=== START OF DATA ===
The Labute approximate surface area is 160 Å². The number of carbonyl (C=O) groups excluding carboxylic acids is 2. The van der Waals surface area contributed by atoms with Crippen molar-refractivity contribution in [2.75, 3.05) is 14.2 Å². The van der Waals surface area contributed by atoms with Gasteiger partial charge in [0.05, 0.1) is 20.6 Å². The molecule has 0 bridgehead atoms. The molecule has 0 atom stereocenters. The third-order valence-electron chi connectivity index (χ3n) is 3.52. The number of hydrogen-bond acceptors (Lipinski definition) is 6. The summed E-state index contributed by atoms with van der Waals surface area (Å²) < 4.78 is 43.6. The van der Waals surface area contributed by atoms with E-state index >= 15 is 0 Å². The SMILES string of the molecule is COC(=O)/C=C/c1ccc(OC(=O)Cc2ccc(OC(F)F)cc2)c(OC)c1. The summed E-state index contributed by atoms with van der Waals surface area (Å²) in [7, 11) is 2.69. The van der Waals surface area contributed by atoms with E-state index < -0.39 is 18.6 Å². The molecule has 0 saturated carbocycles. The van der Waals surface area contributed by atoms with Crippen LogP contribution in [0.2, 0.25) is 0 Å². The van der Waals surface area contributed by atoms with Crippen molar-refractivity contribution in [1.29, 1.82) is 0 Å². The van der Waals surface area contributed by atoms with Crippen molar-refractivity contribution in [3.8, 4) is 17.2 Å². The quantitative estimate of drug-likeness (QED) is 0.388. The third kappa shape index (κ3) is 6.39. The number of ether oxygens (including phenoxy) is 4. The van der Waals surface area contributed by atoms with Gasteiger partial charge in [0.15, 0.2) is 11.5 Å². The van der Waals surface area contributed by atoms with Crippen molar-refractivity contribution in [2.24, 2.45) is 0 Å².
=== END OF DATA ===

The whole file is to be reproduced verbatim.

The Labute approximate surface area is 160 Å². The number of carbonyl (C=O) groups excluding carboxylic acids is 2. The van der Waals surface area contributed by atoms with Crippen molar-refractivity contribution in [2.75, 3.05) is 14.2 Å². The van der Waals surface area contributed by atoms with Gasteiger partial charge in [0.05, 0.1) is 20.6 Å². The molecule has 0 bridgehead atoms. The molecule has 0 atom stereocenters. The third-order valence-electron chi connectivity index (χ3n) is 3.52. The number of hydrogen-bond acceptors (Lipinski definition) is 6. The summed E-state index contributed by atoms with van der Waals surface area (Å²) < 4.78 is 43.6. The van der Waals surface area contributed by atoms with E-state index >= 15 is 0 Å². The SMILES string of the molecule is COC(=O)/C=C/c1ccc(OC(=O)Cc2ccc(OC(F)F)cc2)c(OC)c1. The summed E-state index contributed by atoms with van der Waals surface area (Å²) in [7, 11) is 2.69. The van der Waals surface area contributed by atoms with E-state index < -0.39 is 18.6 Å². The molecule has 0 saturated carbocycles. The van der Waals surface area contributed by atoms with Crippen LogP contribution in [0.2, 0.25) is 0 Å². The van der Waals surface area contributed by atoms with Crippen molar-refractivity contribution in [1.29, 1.82) is 0 Å². The van der Waals surface area contributed by atoms with Crippen molar-refractivity contribution in [3.8, 4) is 17.2 Å². The quantitative estimate of drug-likeness (QED) is 0.388. The third kappa shape index (κ3) is 6.39. The number of ether oxygens (including phenoxy) is 4. The van der Waals surface area contributed by atoms with Gasteiger partial charge in [0.15, 0.2) is 11.5 Å². The van der Waals surface area contributed by atoms with Crippen molar-refractivity contribution in [2.24, 2.45) is 0 Å².